Poetry Sunday: “La Mano,” by Alexandra Lytton Regalado

you can count on it:

La Mano

for the more than 60,000 children from Central America who cross the border unaccompanied, with lines from Maya Angelou and Richard Wilbur


Arcing above our apartment building,
……….above the rousing city and green skirts
of the San Salvador volcano, a flock
……….of wild parakeets comes to roost
outside our window; my nine-month son
……….rests his head on my chest and all I want
is to draw the curtains, but he’s coughed
……….all night and now his breathing
is slow, near sleep, though his eyes snap open
……….with each squawk. I imagine the parakeets
preening their emerald feathers, joyful in their ceremony
……….of clacks and trills. They are not musing
the capriciousness of nature as I am; they don’t know
……….five-thirty am, only that the sun has tinged
the mountainsides gold and that this alcove echoes
……….their welcome beautifully. The wild parakeets tap
at the windowpane and my son stirs,
……….raises his sleep-etched face to mine.
Together we slip past the curtain and discover
……….seven green parakeets, perhaps a little smaller,
their feathers scruffier than I had envisioned.
……….Two squabble over a prime niche and the stronger
one comes towards the glass, wings unfurled,
……….fat tongue thrusting from his open beak. I want
to unlatch the window and sprinkle seed, lure them
……….to perch on our shoulders and arms, anything
to make them stay longer. Instead, my son, rooted in
……….the things unknown but longed for still—
greets them with the slap of an open palm to the windowpane,
……….and in a clapping of wings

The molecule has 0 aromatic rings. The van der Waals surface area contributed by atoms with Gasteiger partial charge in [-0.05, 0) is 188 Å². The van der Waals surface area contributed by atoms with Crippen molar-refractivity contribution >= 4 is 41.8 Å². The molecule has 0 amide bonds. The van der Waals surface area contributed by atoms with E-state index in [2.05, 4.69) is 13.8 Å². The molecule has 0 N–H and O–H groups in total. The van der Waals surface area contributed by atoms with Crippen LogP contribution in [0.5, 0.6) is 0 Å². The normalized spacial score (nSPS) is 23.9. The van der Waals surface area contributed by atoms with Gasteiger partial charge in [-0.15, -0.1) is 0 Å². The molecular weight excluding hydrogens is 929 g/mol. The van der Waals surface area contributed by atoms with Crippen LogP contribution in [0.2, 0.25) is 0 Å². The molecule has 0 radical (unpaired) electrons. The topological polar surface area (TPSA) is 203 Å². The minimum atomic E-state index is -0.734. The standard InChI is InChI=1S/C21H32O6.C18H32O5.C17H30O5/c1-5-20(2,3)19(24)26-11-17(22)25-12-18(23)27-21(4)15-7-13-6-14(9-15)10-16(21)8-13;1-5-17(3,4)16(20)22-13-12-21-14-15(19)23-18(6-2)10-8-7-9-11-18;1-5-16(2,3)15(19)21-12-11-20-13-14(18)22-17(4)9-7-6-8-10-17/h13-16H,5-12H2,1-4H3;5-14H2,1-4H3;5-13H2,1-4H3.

they leap from the narrow corridor at once, a raucous fleeing,
……….with headlong and unanimous consent,
a disappearing stain, a distant murmuration
……….swallowed from sight.


From Matria (Black Lawrence Press 2017), reprinted with permission of the press. First published in Green Mountains Review.

Alexandra Lytton Regalado is cofounder of Kalina Press, based in El Salvador, and is the author, editor, and/or translator of more than ten Central American-themed books, most recently Puntos de fuga / Vanishing Points, a bilingual anthology of contemporary Salvadoran prose. She holds an MFA in Poetry from Florida International University and an MFA in Fiction from Pacific University. Alexandra’s work has appeared in Narrative, Gulf Coast, Creative Nonfiction, Notre Dame Review, cream city review, Puerto del Sol, and elsewhere. Winner of the St. Lawrence Book Prize, her full-length collection of poems, Matria, was published in 2017 by Black Lawrence Press. Her book can be ordered here and here. Her website is www.alexandralyttonregalado.com.


Poet’s Note

La mano is the only figure I kept from the original Mexican loteria (the version traditionally played in El Salvador). All other figures in Matria’s loteria are reinvented and reimagined as Salvadoran feminine iconic figures. It is a two-sided card that represents binary actions: to caress & reach out / to hit & push away. This is reflected in the riddle (in italics above the title) that the lotería cantor would call out to players and invite them to guess the symbol.